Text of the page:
The main argument that companies like Uber make is that forcing them to classify their drivers—or cleaners or delivery people—as employees would force them to do away with the freedom and flexibility that attracts many workers to the on-demand economy. Contractors get to work as much as they want when they want. “If I don’t want to go out one night because my stomach’s upset or there’s a Game of Thrones marathon on or my cats are being really cuddly, I’m just not going to go out,” says Chicago-based Christopher Gutierrez, who loves driving for Lyft. “I can’t have middle management telling me things and having to abide by different codes.”

In a recent motion fighting a class action suit, Uber’s lawyers said they might be forced to change their entire business model, making drivers work in set shifts and requiring that drivers work only for Uber.

The smaller companies making this change say they’ll be able to retain flexible hours. Luxe’s Lee says they’ll set no maximum or minimum valets have to work or tell part-time workers they can’t also work for Lyft. While he expects more companies to follow in their footsteps, he also says that he doesn’t believe that the traditional employment model works for every company. Like a growing chorus of Silicon Valley disrupters and academics, he believers America should rethink employment.

“There are two old paradigms that were created long, long ago in a different world,” he says. “There really needs, eventually, at some point, to be maybe like a third classification.” The great unknown is what, even if there was the political will to create such a thing, that third category would look like.

Correction: The original version of this story misstated when Luxe announced a change in the employment status of its workers. It was July 30.

TIME China

Here’s Why Chinese Workers Are Wearing ‘No-Face’ Masks

Staffs Wear No-Face Masks To Reduce Pressure During Working Time In Handan
ChinaFotoPress—ChinaFotoPress via Getty Images Chinese workers wearing no-face masks.

The government is worried about overwork-related deaths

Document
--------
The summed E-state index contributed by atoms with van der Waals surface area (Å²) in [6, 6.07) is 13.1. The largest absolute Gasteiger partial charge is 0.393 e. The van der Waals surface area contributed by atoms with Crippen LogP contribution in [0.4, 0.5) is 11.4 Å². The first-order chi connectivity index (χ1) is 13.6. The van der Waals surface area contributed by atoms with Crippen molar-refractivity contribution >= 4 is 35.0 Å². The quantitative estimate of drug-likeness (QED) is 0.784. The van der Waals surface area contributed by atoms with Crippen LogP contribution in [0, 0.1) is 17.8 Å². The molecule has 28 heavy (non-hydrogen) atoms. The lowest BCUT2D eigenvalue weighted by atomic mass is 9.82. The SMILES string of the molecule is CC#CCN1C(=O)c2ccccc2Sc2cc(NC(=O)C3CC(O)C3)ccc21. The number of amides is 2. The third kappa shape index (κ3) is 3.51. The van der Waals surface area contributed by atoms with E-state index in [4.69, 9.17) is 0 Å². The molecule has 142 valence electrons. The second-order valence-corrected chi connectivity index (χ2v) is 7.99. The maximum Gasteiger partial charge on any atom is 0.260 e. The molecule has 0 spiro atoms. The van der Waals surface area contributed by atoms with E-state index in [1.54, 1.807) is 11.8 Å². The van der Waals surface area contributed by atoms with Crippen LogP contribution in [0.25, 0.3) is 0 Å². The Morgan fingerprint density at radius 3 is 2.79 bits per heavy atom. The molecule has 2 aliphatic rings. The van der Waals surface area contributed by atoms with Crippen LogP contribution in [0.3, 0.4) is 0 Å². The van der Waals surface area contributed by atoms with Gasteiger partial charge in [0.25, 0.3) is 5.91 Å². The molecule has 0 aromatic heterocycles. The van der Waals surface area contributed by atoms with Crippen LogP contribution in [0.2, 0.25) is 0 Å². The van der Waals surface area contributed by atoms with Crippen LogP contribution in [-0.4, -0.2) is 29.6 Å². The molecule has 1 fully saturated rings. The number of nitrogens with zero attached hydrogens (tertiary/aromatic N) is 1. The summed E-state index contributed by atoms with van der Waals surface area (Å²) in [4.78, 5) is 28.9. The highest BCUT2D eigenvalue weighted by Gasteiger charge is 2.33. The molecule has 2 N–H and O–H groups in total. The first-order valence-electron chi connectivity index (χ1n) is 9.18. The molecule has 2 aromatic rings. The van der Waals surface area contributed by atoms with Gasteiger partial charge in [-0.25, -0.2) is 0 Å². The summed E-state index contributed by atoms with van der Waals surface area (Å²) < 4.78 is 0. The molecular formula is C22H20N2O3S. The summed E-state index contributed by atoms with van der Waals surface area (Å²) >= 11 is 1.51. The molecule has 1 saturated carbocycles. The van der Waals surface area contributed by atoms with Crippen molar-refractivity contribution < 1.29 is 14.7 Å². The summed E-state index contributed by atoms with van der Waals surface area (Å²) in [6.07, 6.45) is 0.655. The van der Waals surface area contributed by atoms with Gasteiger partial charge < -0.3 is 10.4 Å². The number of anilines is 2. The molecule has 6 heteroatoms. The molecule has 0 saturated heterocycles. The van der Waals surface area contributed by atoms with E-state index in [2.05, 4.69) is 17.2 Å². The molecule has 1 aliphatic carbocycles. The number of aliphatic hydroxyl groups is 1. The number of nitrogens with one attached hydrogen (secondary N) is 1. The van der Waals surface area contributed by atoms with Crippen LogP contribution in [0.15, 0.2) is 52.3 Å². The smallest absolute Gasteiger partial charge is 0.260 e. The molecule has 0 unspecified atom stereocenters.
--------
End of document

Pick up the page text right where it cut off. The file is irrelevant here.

Like Casual Fridays? Try “No Face” day.

On Tuesday, a handful of service companies in Handan, a city in China’s Hebei province, encouraged workers to wear masks to work so that they could relax their faces instead of smiling all day. Customers were greeted with a sea of Guy Fawkes faces and masks imitating the character “No Face” in the 2001 anime movie Spirited Away. The mask day was designed to “reduce pressure during working time,” according to China FotoPress.

In China, workplace pressure is a mounting concern among companies and the government. According to the China Youth Daily, about 600,000 Chinese people die from overwork each year. And while that statistic might not be trustworthy, its publication in the state-run newspaper means the government is concerned about the prevalence of overwork-related deaths. There’s even a word for this kind of death: guolaosi. Many labor experts in China agree that Chinese white-collar workers far outwork the legal limits on overtime each week.

Despite the health risks, working to the point of extreme is still lauded by many in Chinese society. When Chinese bank regulator Li Jianhua died at his desk last year finishing a report, his employer, the China Banking Regulatory Commission, released a statement saying he was a “model for party members and cadres.”

TIME Economy

Warren Buffett: $15 Minimum Wage Will Crush the Working Class

Warren Buffett And BofA CEO Brian Moynihan Speak At Georgetown University
Drew Angerer/Getty Images

The billionaire has a surprising position on beloved issue for the left

Warren Buffett is a favorite of the American left for his support of such policies as higher taxes on the rich and healthcare reform.

But advocates for workers rights may be a little less pleased with the billionaire investor after he published an op-ed in The Wall Street Journal Friday, decrying the efforts in many cities across the United States to raise the minimum wage to as much as $15 per hour.

Buffett admitted that the middle class has increasingly hurt by an economy that rewards people with “specialized talents,” but not the vast majority of Americans who hold “more commonplace skills.” However, Buffett argues that trying to solve the problem of stagnant wages for working Americans by raising the minimum wage is misguided. Writes Buffett:

In my mind, the country’s economic policies should have two main objectives. First, we should wish, in our rich society, for every person who is willing to work to receive income that will provide him or her a decent lifestyle. Second, any plan to do that should not distort our market system, the key element required for growth and prosperity.

That second goal crumbles in the face of any plan to sizably increase the minimum wage. I may wish to have all jobs pay at least $15 an hour. But that minimum would almost certainly reduce employment in a major way, crushing many workers possessing only basic skills. Smaller increases, though obviously welcome, will still leave many hardworking Americans mired in poverty.

Instead, Buffett says, we should expand the earned income tax credit, also known as a “negative income tax,” in which the government subsidizes the wages of workers making under a certain amount. “The EITC rewards work and provides an incentive for workers to improve their skills,” Buffett writes. “Equally important, it does not distort market forces, thereby maximizing employment.”

MONEY Best Places